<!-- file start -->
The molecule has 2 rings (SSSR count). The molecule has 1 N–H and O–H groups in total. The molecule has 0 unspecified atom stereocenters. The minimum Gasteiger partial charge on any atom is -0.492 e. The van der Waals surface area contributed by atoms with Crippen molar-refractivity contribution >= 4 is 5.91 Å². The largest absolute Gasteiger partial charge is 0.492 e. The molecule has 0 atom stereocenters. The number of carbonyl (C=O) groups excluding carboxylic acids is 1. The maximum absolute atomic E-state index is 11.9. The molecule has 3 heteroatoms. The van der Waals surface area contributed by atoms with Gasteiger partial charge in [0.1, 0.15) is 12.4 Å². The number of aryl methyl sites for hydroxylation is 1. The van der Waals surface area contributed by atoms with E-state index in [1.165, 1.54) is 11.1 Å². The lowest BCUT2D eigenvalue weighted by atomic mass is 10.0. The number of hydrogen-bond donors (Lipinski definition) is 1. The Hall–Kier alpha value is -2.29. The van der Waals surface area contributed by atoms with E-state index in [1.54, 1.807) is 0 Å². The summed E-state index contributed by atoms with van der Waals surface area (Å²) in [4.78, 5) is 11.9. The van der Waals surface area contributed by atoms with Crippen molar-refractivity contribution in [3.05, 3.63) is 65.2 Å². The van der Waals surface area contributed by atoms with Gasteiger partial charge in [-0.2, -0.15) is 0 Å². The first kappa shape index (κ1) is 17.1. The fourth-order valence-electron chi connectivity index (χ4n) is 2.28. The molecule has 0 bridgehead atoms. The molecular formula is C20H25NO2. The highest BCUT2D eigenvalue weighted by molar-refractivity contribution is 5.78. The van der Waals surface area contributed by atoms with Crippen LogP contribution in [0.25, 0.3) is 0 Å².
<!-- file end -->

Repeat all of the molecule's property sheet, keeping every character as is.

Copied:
The molecule has 2 rings (SSSR count). The molecule has 1 N–H and O–H groups in total. The molecule has 0 unspecified atom stereocenters. The minimum Gasteiger partial charge on any atom is -0.492 e. The van der Waals surface area contributed by atoms with Crippen molar-refractivity contribution >= 4 is 5.91 Å². The largest absolute Gasteiger partial charge is 0.492 e. The molecule has 0 atom stereocenters. The number of carbonyl (C=O) groups excluding carboxylic acids is 1. The maximum absolute atomic E-state index is 11.9. The molecule has 3 heteroatoms. The van der Waals surface area contributed by atoms with Gasteiger partial charge in [0.1, 0.15) is 12.4 Å². The number of aryl methyl sites for hydroxylation is 1. The van der Waals surface area contributed by atoms with E-state index in [1.165, 1.54) is 11.1 Å². The lowest BCUT2D eigenvalue weighted by atomic mass is 10.0. The number of hydrogen-bond donors (Lipinski definition) is 1. The Hall–Kier alpha value is -2.29. The van der Waals surface area contributed by atoms with E-state index in [1.54, 1.807) is 0 Å². The summed E-state index contributed by atoms with van der Waals surface area (Å²) in [4.78, 5) is 11.9. The van der Waals surface area contributed by atoms with Crippen molar-refractivity contribution in [3.05, 3.63) is 65.2 Å². The van der Waals surface area contributed by atoms with Gasteiger partial charge in [-0.2, -0.15) is 0 Å². The first kappa shape index (κ1) is 17.1. The fourth-order valence-electron chi connectivity index (χ4n) is 2.28. The molecule has 0 bridgehead atoms. The molecular formula is C20H25NO2. The highest BCUT2D eigenvalue weighted by molar-refractivity contribution is 5.78. The van der Waals surface area contributed by atoms with Crippen LogP contribution in [0.25, 0.3) is 0 Å².